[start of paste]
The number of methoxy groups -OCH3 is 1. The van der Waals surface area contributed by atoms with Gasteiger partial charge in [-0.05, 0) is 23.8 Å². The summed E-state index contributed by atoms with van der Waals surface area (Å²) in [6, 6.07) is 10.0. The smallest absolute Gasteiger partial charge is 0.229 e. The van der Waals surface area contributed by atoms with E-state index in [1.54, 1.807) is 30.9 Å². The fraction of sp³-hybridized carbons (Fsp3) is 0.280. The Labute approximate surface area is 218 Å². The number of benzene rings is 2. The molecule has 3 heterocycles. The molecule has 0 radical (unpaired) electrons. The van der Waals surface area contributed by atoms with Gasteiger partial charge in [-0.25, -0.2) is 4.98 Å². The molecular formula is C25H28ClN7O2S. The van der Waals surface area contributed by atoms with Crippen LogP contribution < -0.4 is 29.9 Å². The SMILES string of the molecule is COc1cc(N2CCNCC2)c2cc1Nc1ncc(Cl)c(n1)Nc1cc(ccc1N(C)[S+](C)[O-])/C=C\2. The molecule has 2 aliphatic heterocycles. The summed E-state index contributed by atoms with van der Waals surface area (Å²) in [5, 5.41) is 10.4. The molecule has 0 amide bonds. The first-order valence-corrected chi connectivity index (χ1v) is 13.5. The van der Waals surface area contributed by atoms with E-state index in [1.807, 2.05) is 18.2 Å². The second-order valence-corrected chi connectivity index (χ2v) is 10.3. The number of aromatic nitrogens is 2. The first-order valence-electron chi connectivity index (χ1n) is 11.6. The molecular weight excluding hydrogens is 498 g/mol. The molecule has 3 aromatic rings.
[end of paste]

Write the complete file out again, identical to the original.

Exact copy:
The number of methoxy groups -OCH3 is 1. The van der Waals surface area contributed by atoms with Gasteiger partial charge in [-0.05, 0) is 23.8 Å². The summed E-state index contributed by atoms with van der Waals surface area (Å²) in [6, 6.07) is 10.0. The smallest absolute Gasteiger partial charge is 0.229 e. The van der Waals surface area contributed by atoms with E-state index in [1.54, 1.807) is 30.9 Å². The fraction of sp³-hybridized carbons (Fsp3) is 0.280. The Labute approximate surface area is 218 Å². The number of benzene rings is 2. The molecule has 3 heterocycles. The molecule has 0 radical (unpaired) electrons. The van der Waals surface area contributed by atoms with Gasteiger partial charge in [-0.25, -0.2) is 4.98 Å². The molecular formula is C25H28ClN7O2S. The van der Waals surface area contributed by atoms with Crippen LogP contribution < -0.4 is 29.9 Å². The SMILES string of the molecule is COc1cc(N2CCNCC2)c2cc1Nc1ncc(Cl)c(n1)Nc1cc(ccc1N(C)[S+](C)[O-])/C=C\2. The molecule has 2 aliphatic heterocycles. The summed E-state index contributed by atoms with van der Waals surface area (Å²) in [5, 5.41) is 10.4. The molecule has 0 amide bonds. The first-order valence-corrected chi connectivity index (χ1v) is 13.5. The van der Waals surface area contributed by atoms with E-state index in [1.807, 2.05) is 18.2 Å². The second-order valence-corrected chi connectivity index (χ2v) is 10.3. The number of aromatic nitrogens is 2. The first-order valence-electron chi connectivity index (χ1n) is 11.6. The molecular weight excluding hydrogens is 498 g/mol. The molecule has 3 aromatic rings.